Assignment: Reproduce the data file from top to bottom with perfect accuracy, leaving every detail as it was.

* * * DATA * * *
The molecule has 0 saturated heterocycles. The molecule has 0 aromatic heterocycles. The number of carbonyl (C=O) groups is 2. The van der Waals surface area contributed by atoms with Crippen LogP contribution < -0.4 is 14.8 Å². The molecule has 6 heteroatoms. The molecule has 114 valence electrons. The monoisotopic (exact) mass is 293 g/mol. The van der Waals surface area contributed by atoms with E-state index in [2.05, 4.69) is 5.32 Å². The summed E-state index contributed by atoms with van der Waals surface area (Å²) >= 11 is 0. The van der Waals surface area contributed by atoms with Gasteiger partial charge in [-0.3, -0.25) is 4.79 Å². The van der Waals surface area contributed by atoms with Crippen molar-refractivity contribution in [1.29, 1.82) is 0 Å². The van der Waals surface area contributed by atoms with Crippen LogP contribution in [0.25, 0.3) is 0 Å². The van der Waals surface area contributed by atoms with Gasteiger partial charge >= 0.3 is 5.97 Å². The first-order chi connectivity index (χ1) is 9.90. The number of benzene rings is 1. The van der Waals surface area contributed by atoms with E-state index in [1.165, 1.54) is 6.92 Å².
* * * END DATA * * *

The molecule has 0 saturated heterocycles. The molecule has 0 aromatic heterocycles. The number of carbonyl (C=O) groups is 2. The van der Waals surface area contributed by atoms with Crippen LogP contribution < -0.4 is 14.8 Å². The molecule has 6 heteroatoms. The molecule has 114 valence electrons. The monoisotopic (exact) mass is 293 g/mol. The van der Waals surface area contributed by atoms with E-state index in [2.05, 4.69) is 5.32 Å². The summed E-state index contributed by atoms with van der Waals surface area (Å²) >= 11 is 0. The van der Waals surface area contributed by atoms with Gasteiger partial charge in [-0.3, -0.25) is 4.79 Å². The van der Waals surface area contributed by atoms with Crippen molar-refractivity contribution in [1.29, 1.82) is 0 Å². The van der Waals surface area contributed by atoms with Crippen LogP contribution in [0.25, 0.3) is 0 Å². The van der Waals surface area contributed by atoms with Gasteiger partial charge >= 0.3 is 5.97 Å². The first-order chi connectivity index (χ1) is 9.90. The number of benzene rings is 1. The van der Waals surface area contributed by atoms with E-state index in [1.165, 1.54) is 6.92 Å².